Cornel Grobler and 7 other ESSA members embarked on a trip never before done (and with good reason) in the history of research or Polar travel. Cornel continues the story ...
I was later to find out that the reason for us being the pioneers in the field. Our aim was to traverse the Greenland Ice cap form East to West on the Arctic Circle. Unsupported and totally unknown to each other prior to the trip, evaluating all the participants re their physical and mental qualities before during and after the trip. Very interesting. And then, just prior to the actual start of the trip, you randomise the group of 8 people into 2 squads of 4 people.
What?! The idea of the NCE2001 came to me after I attempted the first crossing of the Greenland Ice Cap by a South African in 1999. As it would later transpire all my well-laid plans flew out of the window as my original expedition partner had to pull out of the expedition due to a collapsed disc in his neck. A lifetime of blowing up planes, jumping out of them and storming them left its mark on Jerry and left me without an expedition partner days before I had to start on the NCE1999. This led to my rather opportunist liaison with the Norwegian press where I found myself a very fine expedition partner in the form of Olaf Schjoll. After our first meeting we flew off to Greenland 4 days later. Our plan of an Ice Cap crossing came to naught as we first suffered from fungal contamination of our rations and then increasing amounts of melt water forming during the warm summer of 1999. Still we managed and extraordinary 350 kms skiing pulling our own supplies on to the Greenland Ice Cap and then back again. Later research analysis of reported stress profiles and hormonal stress sampling showed us to form a very cohesive unit. This expedition led me to believe that studying 2 groups of expeditioneers who are unknown to each other and randomly divided would give myself and a group of researchers from Iceland, the USA and the UK a unique opportunity, the adaptation of randomised groups in an extreme environment measuring parameters of physical and mental stress.
To cut a long story short, I selected 7 members for the expedition following big response to an article in the Norwegian news paper the Aftenposten. We all met 3 times before the expedition. We departed to Iceland, Reykjavik where we were tested at the University of Iceland doing running treadmill tests and strength tests. Following our testing a spate of bad weather set in on the East Coast that forced our flights to be aborted twice before we finally landed at Kulusuk on the Greenland East Coast on the 25th of April. The expedition would travel a distance of over 520 km climbing from sea level to an eventual height of 2700 mamsl Late changes to logistics changed our plans from helicopter flights to dog sled and motor boat to arrive after 2 very tiring days at the foot of the Hann Glacier in the Sermilik fjord. The group still functioned as one and would only split up once we had travelled 3 days into the interior of the Ice Cap. Greenland is neither green nor very flat. Within the first 10 km of our trip we man hauled sleds to a 1000m above sea level. I, a strapping athlete at over 6 foot and weighing more than 85 kilograms not only pulled my Achilles tendon in my right heel during this ascent but was also unable to pull my sled out of the glacier without a bit of assistance - 3 Norwegians!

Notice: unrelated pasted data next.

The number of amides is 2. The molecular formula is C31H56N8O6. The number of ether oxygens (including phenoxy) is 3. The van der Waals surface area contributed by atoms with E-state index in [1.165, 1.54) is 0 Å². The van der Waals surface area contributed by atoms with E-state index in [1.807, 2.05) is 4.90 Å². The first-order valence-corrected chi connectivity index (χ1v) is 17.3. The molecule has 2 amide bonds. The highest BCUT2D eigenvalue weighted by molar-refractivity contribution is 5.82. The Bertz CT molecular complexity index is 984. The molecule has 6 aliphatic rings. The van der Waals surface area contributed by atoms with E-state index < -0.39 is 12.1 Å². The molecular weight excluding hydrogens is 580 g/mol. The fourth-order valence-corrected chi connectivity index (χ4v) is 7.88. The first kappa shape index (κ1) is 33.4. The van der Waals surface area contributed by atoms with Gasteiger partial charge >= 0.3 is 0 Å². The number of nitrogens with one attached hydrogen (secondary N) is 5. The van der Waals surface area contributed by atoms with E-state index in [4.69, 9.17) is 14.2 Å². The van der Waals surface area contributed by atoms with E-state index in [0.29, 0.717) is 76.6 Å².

The Ice Cap is flat from far but far from flat. It is also very white and the sky is very blue, the sun is very hot and yellow, these 3 together are very good. However the clouds is the same colour as the Icecap and when clouds cover the sky and the Ice Cap cover the ground then this is bad. Of the 21 day crossing 5 days were spent trudging through soft snow, 5 days of white out and the remainder had either sunlight most or part of the day. The day was spent waking up, providing a saliva sample for measurement of stress profile, eating dressing, packing up your kit and loading your sled. This took on average 2 and a quarter hours a day. Then we would ski from 8 am until 7 pm. 9 hours of actual skiing and 2 hours of divided rest. The day with the least mileage on the icecap was 20,1 km and the best day skiing was 43,9 km. These would vary and the average would be around 34 km depending on the firmness of the ice, the cold and the wind. Muscular-skeletal injuries and gastro-enteritis haunted us leading to 2 complete days being lost to aid rest and recuperation. Equipment-wise we unfortunate with breaking two of our groups bindings and only having one spare. With a bare 70 km remaining to the exit point - 1 and a half-day left of skiing, the second binding broke. By this time we had intersected a flagged route that led to the exit point by Kangerlussuaq. A party of passing snowcats gave us the final ride out. Not quite what we had anticipated. The other group managed to cross to the West coast and had strangely a very dissimilar story from our own. No equipment failure and no ill days. They did however end up in a tight spot to the end where a miscalculation of the exit point by myself left them backtracking before finally finishing one day after our arrival. Following our re-testing in Iceland we all departed to Norway and back to our daily lives. The research data is currently being processed and will be presented with all the fanfare it deserves during 2002 at ESSA. I would yet again like to thank the ESSA Millennium Expedition committee for granting the ESSA Northern Cross Expedition a tremendous sum of R10000 that provided much-needed capital for transporting our food supplies from the UK to Greenland.
Dr Lukas Cornelius Grobler